"Every year someone modifies a lawnmower in a way that causes them pain or death."
    - Please list specific examples of both death and injury each year starting from the invention of the lawn mower by Edwin Beard Budding in 1827. Please cite your sources.

    "I have seen pipe systems like this before and the weight of the pipe usually wears out the threads in the engine because you cannot keep them tight."
    - Please cite each and every specific instance you have personally had direct experience with. Please note dates, locations, and potential witnesses. Also, please post the exact weight of the exhaust system the builder implemented, along with equations to prove your hypothesis. Please show the exact torque at the fulcrum and detail the exact tolerances of the materials and threads on both the engine block and the exhaust system. Please cite your sources.

    "5. Bigger exhaust system = more possibility of skin burns or setting dried grass on fire."
    - Please explain how. The chrome tip on the exhaust will actually act as a heat shield as there is minimal contact with the muffler, and the exhaust is not venting openly, but inside the tube of the exhaust tip which would act as a crude flame arrestor along with the fibreglass inside. Plus, the muffler is pointing forward, away from the operator position, which would severely diminish the likelihood of ever coming in direct physical contact with it. Also, note the builder's own writing, "Dress up your exhaust tube and add a margin of safety with an exhaust tip or cover".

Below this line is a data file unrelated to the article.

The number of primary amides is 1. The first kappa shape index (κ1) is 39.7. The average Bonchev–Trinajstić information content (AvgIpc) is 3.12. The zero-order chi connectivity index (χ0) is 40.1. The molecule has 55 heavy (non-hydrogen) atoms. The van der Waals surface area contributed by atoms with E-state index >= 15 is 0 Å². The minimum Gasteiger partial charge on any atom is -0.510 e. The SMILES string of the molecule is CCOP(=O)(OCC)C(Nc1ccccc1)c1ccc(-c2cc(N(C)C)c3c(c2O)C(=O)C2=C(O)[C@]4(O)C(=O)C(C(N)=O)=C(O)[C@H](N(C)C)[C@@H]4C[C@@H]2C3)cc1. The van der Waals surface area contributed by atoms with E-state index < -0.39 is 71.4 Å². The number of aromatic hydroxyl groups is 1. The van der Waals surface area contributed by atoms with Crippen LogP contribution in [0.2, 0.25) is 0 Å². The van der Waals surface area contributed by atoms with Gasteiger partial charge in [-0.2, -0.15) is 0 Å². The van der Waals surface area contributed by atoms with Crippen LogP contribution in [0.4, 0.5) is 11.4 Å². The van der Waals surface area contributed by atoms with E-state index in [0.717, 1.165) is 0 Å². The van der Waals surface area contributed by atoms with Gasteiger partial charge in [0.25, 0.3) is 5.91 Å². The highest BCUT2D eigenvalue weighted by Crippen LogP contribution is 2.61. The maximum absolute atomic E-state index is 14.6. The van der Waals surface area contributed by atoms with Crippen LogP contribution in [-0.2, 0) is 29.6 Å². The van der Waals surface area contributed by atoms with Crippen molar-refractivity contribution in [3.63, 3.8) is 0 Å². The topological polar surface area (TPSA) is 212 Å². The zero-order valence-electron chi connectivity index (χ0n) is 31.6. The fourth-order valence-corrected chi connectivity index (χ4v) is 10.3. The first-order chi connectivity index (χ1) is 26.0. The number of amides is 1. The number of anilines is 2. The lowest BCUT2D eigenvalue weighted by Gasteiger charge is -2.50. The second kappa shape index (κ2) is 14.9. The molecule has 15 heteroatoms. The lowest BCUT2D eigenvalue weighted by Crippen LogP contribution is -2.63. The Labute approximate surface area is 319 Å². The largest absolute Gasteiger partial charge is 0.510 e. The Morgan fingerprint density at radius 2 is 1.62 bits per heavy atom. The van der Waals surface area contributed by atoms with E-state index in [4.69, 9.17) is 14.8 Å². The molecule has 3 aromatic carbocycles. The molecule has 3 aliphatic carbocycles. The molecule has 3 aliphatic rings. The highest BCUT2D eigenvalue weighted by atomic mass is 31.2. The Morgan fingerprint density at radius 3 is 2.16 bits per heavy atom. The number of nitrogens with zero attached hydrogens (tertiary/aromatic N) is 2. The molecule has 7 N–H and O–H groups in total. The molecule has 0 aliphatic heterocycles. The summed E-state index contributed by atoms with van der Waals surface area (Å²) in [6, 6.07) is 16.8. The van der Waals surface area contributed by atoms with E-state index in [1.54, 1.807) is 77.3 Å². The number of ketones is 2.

"6. The cost of the pipe and fittings is way more than the $2-3 for an approved muffler."
    - Please cite examples. Lawnmower mufflers can cost up-wards of $11 or more (http://www.amazon.com/b?ie=UTF8&node=155375011). Please list for us the exact model number of the specific "approved muffler" for this engine, along with a website showing an average price a consumer could expect to pay in USD. Please cite your sources.

    "1. This idea needs to have the amount of back-pressure figured out so you don't burn the valves or cause power loss."